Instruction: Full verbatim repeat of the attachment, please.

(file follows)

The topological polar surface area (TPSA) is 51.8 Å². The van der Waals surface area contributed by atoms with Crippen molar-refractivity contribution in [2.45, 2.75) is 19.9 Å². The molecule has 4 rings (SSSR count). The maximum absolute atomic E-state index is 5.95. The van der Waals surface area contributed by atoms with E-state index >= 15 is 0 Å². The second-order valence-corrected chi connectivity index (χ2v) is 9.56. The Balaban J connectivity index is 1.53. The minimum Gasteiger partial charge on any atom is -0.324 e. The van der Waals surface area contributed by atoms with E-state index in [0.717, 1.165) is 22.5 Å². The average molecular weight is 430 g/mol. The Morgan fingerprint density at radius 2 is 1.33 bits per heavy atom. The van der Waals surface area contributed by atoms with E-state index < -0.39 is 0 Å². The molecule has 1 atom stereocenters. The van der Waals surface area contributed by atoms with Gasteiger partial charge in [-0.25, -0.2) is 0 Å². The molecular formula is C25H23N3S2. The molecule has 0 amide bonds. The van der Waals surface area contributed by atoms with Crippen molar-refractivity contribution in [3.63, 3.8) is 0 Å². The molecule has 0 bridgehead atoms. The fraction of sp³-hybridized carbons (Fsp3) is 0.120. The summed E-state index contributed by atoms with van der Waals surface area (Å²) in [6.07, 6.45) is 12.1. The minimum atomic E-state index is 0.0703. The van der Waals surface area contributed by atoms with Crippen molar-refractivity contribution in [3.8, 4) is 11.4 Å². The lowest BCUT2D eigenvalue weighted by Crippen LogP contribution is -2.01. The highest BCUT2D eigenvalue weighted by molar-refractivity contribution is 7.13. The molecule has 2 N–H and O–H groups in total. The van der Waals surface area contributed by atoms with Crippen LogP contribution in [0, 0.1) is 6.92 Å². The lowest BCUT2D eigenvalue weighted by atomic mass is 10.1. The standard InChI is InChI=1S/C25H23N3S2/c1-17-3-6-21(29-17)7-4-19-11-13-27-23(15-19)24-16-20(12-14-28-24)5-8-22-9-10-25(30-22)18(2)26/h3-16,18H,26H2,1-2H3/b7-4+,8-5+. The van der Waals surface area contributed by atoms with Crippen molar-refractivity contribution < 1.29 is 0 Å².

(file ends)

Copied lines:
The topological polar surface area (TPSA) is 51.8 Å². The van der Waals surface area contributed by atoms with Crippen molar-refractivity contribution in [2.45, 2.75) is 19.9 Å². The molecule has 4 rings (SSSR count). The maximum absolute atomic E-state index is 5.95. The van der Waals surface area contributed by atoms with E-state index >= 15 is 0 Å². The second-order valence-corrected chi connectivity index (χ2v) is 9.56. The Balaban J connectivity index is 1.53. The minimum Gasteiger partial charge on any atom is -0.324 e. The van der Waals surface area contributed by atoms with E-state index in [0.717, 1.165) is 22.5 Å². The average molecular weight is 430 g/mol. The Morgan fingerprint density at radius 2 is 1.33 bits per heavy atom. The van der Waals surface area contributed by atoms with E-state index < -0.39 is 0 Å². The molecule has 1 atom stereocenters. The van der Waals surface area contributed by atoms with Gasteiger partial charge in [-0.25, -0.2) is 0 Å². The molecular formula is C25H23N3S2. The molecule has 0 amide bonds. The van der Waals surface area contributed by atoms with Crippen molar-refractivity contribution in [3.63, 3.8) is 0 Å². The molecule has 0 bridgehead atoms. The fraction of sp³-hybridized carbons (Fsp3) is 0.120. The summed E-state index contributed by atoms with van der Waals surface area (Å²) in [6.07, 6.45) is 12.1. The minimum atomic E-state index is 0.0703. The van der Waals surface area contributed by atoms with Crippen molar-refractivity contribution in [3.8, 4) is 11.4 Å². The lowest BCUT2D eigenvalue weighted by Crippen LogP contribution is -2.01. The highest BCUT2D eigenvalue weighted by molar-refractivity contribution is 7.13. The molecule has 2 N–H and O–H groups in total. The van der Waals surface area contributed by atoms with Crippen LogP contribution in [0, 0.1) is 6.92 Å². The lowest BCUT2D eigenvalue weighted by atomic mass is 10.1. The standard InChI is InChI=1S/C25H23N3S2/c1-17-3-6-21(29-17)7-4-19-11-13-27-23(15-19)24-16-20(12-14-28-24)5-8-22-9-10-25(30-22)18(2)26/h3-16,18H,26H2,1-2H3/b7-4+,8-5+. The van der Waals surface area contributed by atoms with Crippen molar-refractivity contribution < 1.29 is 0 Å².